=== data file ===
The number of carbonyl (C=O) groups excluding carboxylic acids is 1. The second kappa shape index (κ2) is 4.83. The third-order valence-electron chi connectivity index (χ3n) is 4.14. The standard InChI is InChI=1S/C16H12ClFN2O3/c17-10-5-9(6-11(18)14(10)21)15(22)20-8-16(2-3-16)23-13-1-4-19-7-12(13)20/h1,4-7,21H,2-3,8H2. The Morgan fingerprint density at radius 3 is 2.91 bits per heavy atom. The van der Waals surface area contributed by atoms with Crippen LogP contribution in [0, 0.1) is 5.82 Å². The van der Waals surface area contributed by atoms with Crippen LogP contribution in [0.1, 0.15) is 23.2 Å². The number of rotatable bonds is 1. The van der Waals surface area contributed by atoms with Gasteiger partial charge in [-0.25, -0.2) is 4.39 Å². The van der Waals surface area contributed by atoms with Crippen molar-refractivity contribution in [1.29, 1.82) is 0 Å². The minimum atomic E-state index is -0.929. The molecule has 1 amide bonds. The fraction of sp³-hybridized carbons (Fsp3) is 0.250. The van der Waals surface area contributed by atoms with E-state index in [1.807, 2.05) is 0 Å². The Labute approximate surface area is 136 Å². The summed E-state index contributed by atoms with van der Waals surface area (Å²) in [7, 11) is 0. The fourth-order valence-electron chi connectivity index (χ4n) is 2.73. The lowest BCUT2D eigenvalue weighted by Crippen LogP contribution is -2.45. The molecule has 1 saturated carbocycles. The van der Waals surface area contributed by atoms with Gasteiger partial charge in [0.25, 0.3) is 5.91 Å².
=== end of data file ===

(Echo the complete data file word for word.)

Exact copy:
The number of carbonyl (C=O) groups excluding carboxylic acids is 1. The second kappa shape index (κ2) is 4.83. The third-order valence-electron chi connectivity index (χ3n) is 4.14. The standard InChI is InChI=1S/C16H12ClFN2O3/c17-10-5-9(6-11(18)14(10)21)15(22)20-8-16(2-3-16)23-13-1-4-19-7-12(13)20/h1,4-7,21H,2-3,8H2. The Morgan fingerprint density at radius 3 is 2.91 bits per heavy atom. The van der Waals surface area contributed by atoms with Crippen LogP contribution in [0, 0.1) is 5.82 Å². The van der Waals surface area contributed by atoms with Crippen LogP contribution in [0.1, 0.15) is 23.2 Å². The number of rotatable bonds is 1. The van der Waals surface area contributed by atoms with Gasteiger partial charge in [-0.25, -0.2) is 4.39 Å². The van der Waals surface area contributed by atoms with Crippen molar-refractivity contribution in [1.29, 1.82) is 0 Å². The minimum atomic E-state index is -0.929. The molecule has 1 amide bonds. The fraction of sp³-hybridized carbons (Fsp3) is 0.250. The van der Waals surface area contributed by atoms with E-state index in [1.807, 2.05) is 0 Å². The Labute approximate surface area is 136 Å². The summed E-state index contributed by atoms with van der Waals surface area (Å²) in [7, 11) is 0. The fourth-order valence-electron chi connectivity index (χ4n) is 2.73. The lowest BCUT2D eigenvalue weighted by Crippen LogP contribution is -2.45. The molecule has 1 saturated carbocycles. The van der Waals surface area contributed by atoms with Gasteiger partial charge in [0.25, 0.3) is 5.91 Å².